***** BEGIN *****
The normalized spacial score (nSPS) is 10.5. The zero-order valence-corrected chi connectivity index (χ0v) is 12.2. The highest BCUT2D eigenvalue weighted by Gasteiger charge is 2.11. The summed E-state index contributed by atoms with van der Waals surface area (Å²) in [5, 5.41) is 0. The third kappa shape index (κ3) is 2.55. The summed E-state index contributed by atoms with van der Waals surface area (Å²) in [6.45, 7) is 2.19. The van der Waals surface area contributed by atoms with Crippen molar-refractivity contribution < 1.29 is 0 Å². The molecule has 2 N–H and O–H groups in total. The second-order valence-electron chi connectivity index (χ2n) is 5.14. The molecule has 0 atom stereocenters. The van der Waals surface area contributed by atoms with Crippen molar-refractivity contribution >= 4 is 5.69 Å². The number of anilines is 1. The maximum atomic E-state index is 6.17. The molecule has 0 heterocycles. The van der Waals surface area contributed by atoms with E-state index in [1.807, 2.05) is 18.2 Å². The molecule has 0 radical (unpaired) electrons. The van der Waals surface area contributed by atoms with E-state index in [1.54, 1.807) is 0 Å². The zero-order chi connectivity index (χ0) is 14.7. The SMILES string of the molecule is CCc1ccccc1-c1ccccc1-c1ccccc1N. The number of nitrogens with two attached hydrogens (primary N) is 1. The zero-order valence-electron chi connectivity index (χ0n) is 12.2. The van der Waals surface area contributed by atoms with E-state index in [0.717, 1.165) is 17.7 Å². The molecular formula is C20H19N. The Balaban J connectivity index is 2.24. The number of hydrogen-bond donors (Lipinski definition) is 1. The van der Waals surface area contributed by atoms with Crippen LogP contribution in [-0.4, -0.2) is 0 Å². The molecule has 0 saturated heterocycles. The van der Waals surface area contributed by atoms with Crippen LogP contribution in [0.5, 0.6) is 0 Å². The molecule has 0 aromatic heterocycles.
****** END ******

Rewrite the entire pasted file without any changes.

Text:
The normalized spacial score (nSPS) is 10.5. The zero-order valence-corrected chi connectivity index (χ0v) is 12.2. The highest BCUT2D eigenvalue weighted by Gasteiger charge is 2.11. The summed E-state index contributed by atoms with van der Waals surface area (Å²) in [5, 5.41) is 0. The third kappa shape index (κ3) is 2.55. The summed E-state index contributed by atoms with van der Waals surface area (Å²) in [6.45, 7) is 2.19. The van der Waals surface area contributed by atoms with Crippen molar-refractivity contribution < 1.29 is 0 Å². The molecule has 2 N–H and O–H groups in total. The second-order valence-electron chi connectivity index (χ2n) is 5.14. The molecule has 0 atom stereocenters. The van der Waals surface area contributed by atoms with Crippen molar-refractivity contribution >= 4 is 5.69 Å². The number of anilines is 1. The maximum atomic E-state index is 6.17. The molecule has 0 heterocycles. The van der Waals surface area contributed by atoms with E-state index in [1.807, 2.05) is 18.2 Å². The molecule has 0 radical (unpaired) electrons. The van der Waals surface area contributed by atoms with E-state index in [1.54, 1.807) is 0 Å². The zero-order chi connectivity index (χ0) is 14.7. The SMILES string of the molecule is CCc1ccccc1-c1ccccc1-c1ccccc1N. The number of nitrogens with two attached hydrogens (primary N) is 1. The zero-order valence-electron chi connectivity index (χ0n) is 12.2. The van der Waals surface area contributed by atoms with E-state index in [0.717, 1.165) is 17.7 Å². The molecular formula is C20H19N. The Balaban J connectivity index is 2.24. The number of hydrogen-bond donors (Lipinski definition) is 1. The van der Waals surface area contributed by atoms with Crippen LogP contribution in [-0.4, -0.2) is 0 Å². The molecule has 0 saturated heterocycles. The van der Waals surface area contributed by atoms with Crippen LogP contribution in [0.5, 0.6) is 0 Å². The molecule has 0 aromatic heterocycles.